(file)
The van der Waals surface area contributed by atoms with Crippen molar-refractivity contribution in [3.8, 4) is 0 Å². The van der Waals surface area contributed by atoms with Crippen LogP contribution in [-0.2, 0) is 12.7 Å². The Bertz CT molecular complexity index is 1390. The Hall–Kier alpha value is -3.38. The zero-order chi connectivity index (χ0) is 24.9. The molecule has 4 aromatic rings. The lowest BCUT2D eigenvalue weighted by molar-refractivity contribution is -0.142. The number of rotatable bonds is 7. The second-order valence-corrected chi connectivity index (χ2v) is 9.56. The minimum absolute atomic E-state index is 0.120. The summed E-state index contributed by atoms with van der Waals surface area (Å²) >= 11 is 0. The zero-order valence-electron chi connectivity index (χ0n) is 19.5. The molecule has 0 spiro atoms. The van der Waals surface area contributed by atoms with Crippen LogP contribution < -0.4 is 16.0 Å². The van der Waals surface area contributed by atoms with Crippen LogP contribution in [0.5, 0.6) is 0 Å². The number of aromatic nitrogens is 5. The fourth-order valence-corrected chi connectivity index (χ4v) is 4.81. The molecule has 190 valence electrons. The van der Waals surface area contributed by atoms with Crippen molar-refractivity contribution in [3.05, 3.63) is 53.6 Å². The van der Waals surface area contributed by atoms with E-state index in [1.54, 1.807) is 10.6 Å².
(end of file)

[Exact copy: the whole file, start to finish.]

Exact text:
The van der Waals surface area contributed by atoms with Crippen molar-refractivity contribution in [3.8, 4) is 0 Å². The van der Waals surface area contributed by atoms with Crippen LogP contribution in [-0.2, 0) is 12.7 Å². The Bertz CT molecular complexity index is 1390. The Hall–Kier alpha value is -3.38. The zero-order chi connectivity index (χ0) is 24.9. The molecule has 4 aromatic rings. The lowest BCUT2D eigenvalue weighted by molar-refractivity contribution is -0.142. The number of rotatable bonds is 7. The second-order valence-corrected chi connectivity index (χ2v) is 9.56. The minimum absolute atomic E-state index is 0.120. The summed E-state index contributed by atoms with van der Waals surface area (Å²) >= 11 is 0. The zero-order valence-electron chi connectivity index (χ0n) is 19.5. The molecule has 0 spiro atoms. The van der Waals surface area contributed by atoms with Crippen LogP contribution < -0.4 is 16.0 Å². The van der Waals surface area contributed by atoms with Crippen LogP contribution in [0.5, 0.6) is 0 Å². The number of aromatic nitrogens is 5. The fourth-order valence-corrected chi connectivity index (χ4v) is 4.81. The molecule has 190 valence electrons. The van der Waals surface area contributed by atoms with Crippen molar-refractivity contribution in [3.05, 3.63) is 53.6 Å². The van der Waals surface area contributed by atoms with E-state index in [1.54, 1.807) is 10.6 Å².